Relational division in SQL

Standard

In 1970 EF Codd proposed the relational model for databases. Although other and older models exist and are in use (primarily in the legacy world), relational databases are the dominant form.

Well, you know all that already – probably.

You probably also know that most database management systems make the relational model available to end users and programmers through SQL – though SQL is not a pure implementation of the relational model.

One of the missing chunks is the idea of relational division.

This is supposed to work like this:

Relational division

Simple relational division

(Apologies for the crudeness of the drawing: My xfig skills are not all they could be).

Taking the relations (tables) to be A, B and C as we move across and then down the graphic: A/B = C.

In other words A/B will return in C all the tuples (rows) in relation A (table A) where the divisor attribute values are present in A.

The parallel with simple arithmetic is this: B x C = A, hence A/B = C.

In relational algebra B x C would be the cartesian product of B and C, which in the simple example opposite would be A.

So the above example could be restated “Find all the rows in A where the sign column equals QQ (leaving out the sign column)”.

That’s a very useful function to have, but unfortunately it is not present in SQL. So do this one has to implement a “double not exists” query.

This particular construct caused me some difficulties but now I have got my head around it I thought I’d try and explain it – I hope – a bit more clearly than in one or two places.

Thinking of the query above again this can be restated as “Find me all the rows where it is not the case that the sign column is not QQ”

or in SQL:

SELECT Letter, Number, Code
FROM BIGTABLE AS A
WHERE NOT EXISTS (
SELECT *
FROM BIGTABLE AS BT
WHERE NOT EXISTS (
SELECT *
FROM BIGTABLE
WHERE A. SIGN = 'QQ')

Or in the real world (table slightly expanded):


mysql> SELECT * FROM BIGTABLE;
+--------+--------+------+------+
| LETTER | NUMBER | CODE | SIGN |
+--------+--------+------+------+
| A      |     10 | ZX   | QQ   |
| B      |     12 | TR   | QQ   |
| A      |     15 | CB   | NN   |
+--------+--------+------+------+
3 rows in set (0.00 sec)


mysql> SELECT Letter, Number, Code FROM BIGTABLE AS A WHERE NOT EXISTS ( SELECT * FROM BIGTABLE AS BT WHERE NOT EXISTS ( SELECT * FROM BIGTABLE WHERE A.SIGN = 'QQ'));
+--------+--------+------+
| Letter | Number | Code |
+--------+--------+------+
| A      |     10 | ZX   |
| B      |     12 | TR   |
+--------+--------+------+
2 rows in set (0.02 sec)

So how does this work?

As the query scans through BIGTABLE AS A then the innermost query returns a row where A.SIGN = QQ. But the ‘NOT EXISTS’ means that is converted to ‘FALSE’ when such a row is return and ‘TRUE’ when no row is returned. The query above that then converts that to ensure only those rows where Sign = ‘QQ’ is returned.

OK, by now some of you may have realised that a much simpler query will also work in this case:

mysql> SELECT Letter, Number, Code FROM BIGTABLE AS A WHERE EXISTS ( SELECT * FROM BIGTABLE WHERE A.SIGN = 'QQ');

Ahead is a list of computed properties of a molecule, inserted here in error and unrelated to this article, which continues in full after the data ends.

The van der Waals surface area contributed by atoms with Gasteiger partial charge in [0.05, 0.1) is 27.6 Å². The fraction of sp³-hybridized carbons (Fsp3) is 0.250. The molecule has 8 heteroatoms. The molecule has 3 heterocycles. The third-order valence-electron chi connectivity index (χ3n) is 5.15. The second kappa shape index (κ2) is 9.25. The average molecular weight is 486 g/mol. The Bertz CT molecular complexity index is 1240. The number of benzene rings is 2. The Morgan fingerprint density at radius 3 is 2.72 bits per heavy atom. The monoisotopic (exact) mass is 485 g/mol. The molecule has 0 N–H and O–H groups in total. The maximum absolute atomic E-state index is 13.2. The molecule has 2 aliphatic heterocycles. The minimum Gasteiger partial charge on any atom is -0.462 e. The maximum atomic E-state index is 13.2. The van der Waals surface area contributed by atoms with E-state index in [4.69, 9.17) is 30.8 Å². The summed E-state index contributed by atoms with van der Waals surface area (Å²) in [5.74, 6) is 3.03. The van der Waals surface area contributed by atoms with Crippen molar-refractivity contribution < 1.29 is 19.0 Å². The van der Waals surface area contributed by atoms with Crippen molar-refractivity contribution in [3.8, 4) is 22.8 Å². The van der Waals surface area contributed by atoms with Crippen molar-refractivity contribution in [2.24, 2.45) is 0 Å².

+--------+--------+------+
| Letter | Number | Code |
+--------+--------+------+
| A      |     10 | ZX   |
| B      |     12 | TR   |
+--------+--------+------+
2 rows in set (0.00 sec)

So here’s a more complex example that does require the two loops:

These are the relations

PART

SQL> select * from part;


P#     PNAME                COLOUR     WEIGHT CITY
------ -------------------- ------ ---------- ---------------
P1     NUT                  RED            12 LONDON
P2     BOLT                 GREEN          17 PARIS
P3     SCREW                BLUE           17 ROME
P4     SCREW                RED            14 LONDON
P5     CAM                  BLUE           12 PARIS
P6     COG                  RED            19 LONDON

PROJECT

SQL> select * from project;

J#   JNAME      CITY
---- ---------- ---------------
J1   SORTER     PARIS
J2   DISPLAY    ROME
J3   OCR        ATHENS
J4   CONSOLE    ATHENS
J5   RAID       LONDON
J6   EDS        OSLO
J7   TAPE       LONDON

7 rows selected.

SUPPLIER

SQL> select * from supplier;

S#    SNAME                    STATUS CITY
----- -------------------- ---------- ---------------
S1    SMITH                        20 LONDON
S2    JONES                        10 PARIS
S3    BLAKE                        30 PARIS
S4    CLARK                        20 LONDON
S5    ADAMS                        30 ATHENS

SUPPLY

SQL> select * from supply;

S#    P#     J#     QUANTITY
----- ------ ---- ----------
S1    P1     J1          200
S1    P1     J4          700
S2    P3     J1          400
S2    P3     J2          200
S2    P3     J3          200
S2    P3     J4          500
S2    P3     J5          600
S2    P3     J6          400
S2    P3     J7          800
S2    P5     J2          100
S3    P3     J1          200
S3    P4     J2          500
S4    P6     J3          300
S4    P6     J7          300
S5    P2     J2          200
S5    P2     J4          100
S5    P5     J5          500
S5    P5     J7          100
S5    P6     J2          200
S5    P1     J4          100
S5    P3     J4          200
S5    P4     J4          800
S5    P5     J4          400
S5    P6     J4          500

24 rows selected.

Query is “Find the name of each part with weight greater than 15 that is supplied to all projects”. Restated in “double not exists” form this becomes “Find the name of each part with weight greater than 15 that no project is not supplied with”.

SELECT P.PNAME FROM PART P WHERE P.WEIGHT > 15 AND NOT EXISTS (SELECT * FROM PROJECT J WHERE NOT EXISTS (SELECT * FROM PROJECT, SUPPLY, PART WHERE PROJECT.J# = J.J# AND SUPPLY.J# = J.J# AND SUPPLY.P# = P.P#));

PNAME
--------------------
SCREW

If we just used the inner loop here then the query simply fails as it is not properly formed.